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Definitely a very challenging case with no easy answers. I would approach this case as follows:
1. How rapid is the symptomatic change? If not too rapid, I would consider waiting to get the pregnancy to a point where fetal viability is not an issue, deliver the baby and then approach the management of the tumor. These tumors are generally slow growing and so that should be a possible option.
2. If you must intervene, from an efficacy perspective, there are 2 strategies; chemotherapy and radiotherapy. In children, chemotherapy has been used as first line with visual stabilization plus improvement in the long-run in just over half the patients. A number of chemo regimens have been employed, but most use a platinoid backbone; I will let Drs. Wen and Ahluwalia address the pregnancy-related chemotherapy issues.
3. From a radiotherapeutic perspective, there are long standing data showing significant long-term tumor control and visual stabilization in such tumors. The challenge would be to deliver RT during pregnancy, and the first option would be do so postpartum. However, if clinical circumstances force your hand, a few caveats:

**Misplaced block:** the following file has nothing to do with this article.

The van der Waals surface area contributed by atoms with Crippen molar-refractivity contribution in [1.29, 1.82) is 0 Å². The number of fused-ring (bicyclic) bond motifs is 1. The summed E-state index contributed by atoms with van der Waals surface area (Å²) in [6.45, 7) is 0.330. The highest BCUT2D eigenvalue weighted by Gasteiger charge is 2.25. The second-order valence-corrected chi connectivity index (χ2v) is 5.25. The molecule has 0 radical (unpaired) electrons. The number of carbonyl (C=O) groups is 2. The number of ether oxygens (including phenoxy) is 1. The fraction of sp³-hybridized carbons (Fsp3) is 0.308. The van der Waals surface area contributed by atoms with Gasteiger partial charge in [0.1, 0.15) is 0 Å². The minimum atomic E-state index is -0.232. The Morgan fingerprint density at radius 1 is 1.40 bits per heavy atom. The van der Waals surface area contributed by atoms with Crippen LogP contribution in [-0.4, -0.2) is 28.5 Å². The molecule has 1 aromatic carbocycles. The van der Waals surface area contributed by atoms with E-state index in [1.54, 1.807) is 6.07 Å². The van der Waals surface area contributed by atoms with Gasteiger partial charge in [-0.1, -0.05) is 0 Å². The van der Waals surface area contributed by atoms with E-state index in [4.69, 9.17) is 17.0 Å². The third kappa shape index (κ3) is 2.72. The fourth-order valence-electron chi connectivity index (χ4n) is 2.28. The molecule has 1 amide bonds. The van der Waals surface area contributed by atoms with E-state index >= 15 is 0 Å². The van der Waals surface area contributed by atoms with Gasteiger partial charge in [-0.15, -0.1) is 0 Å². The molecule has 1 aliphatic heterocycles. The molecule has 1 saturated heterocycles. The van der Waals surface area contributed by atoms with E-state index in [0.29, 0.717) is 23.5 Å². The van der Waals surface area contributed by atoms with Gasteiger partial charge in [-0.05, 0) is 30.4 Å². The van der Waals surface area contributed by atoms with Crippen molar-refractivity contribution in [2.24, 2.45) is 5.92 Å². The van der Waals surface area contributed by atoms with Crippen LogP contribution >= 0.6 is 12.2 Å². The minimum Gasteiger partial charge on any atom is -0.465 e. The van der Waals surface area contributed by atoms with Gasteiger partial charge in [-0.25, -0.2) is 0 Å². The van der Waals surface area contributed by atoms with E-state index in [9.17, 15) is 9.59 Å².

A. You are past the first trimester, which greatly reduces teratogenicity from RT.
B. RT techniques that avoid vertex beams with greater downward interval scatter toward the fetus can be designed and used and in fact these can be modeled from a dosimetry perspective.
C. You could avoid planning CT altogether and do an MR-based plan, including an abdominal MR to compute fetal dose.
D. Consider using proton therapy with minimal exit.
E. During RT, avoid radiation-based set-up verification approaches….you could rely almost exclusively on surface gating.
Pending Moderator approval.
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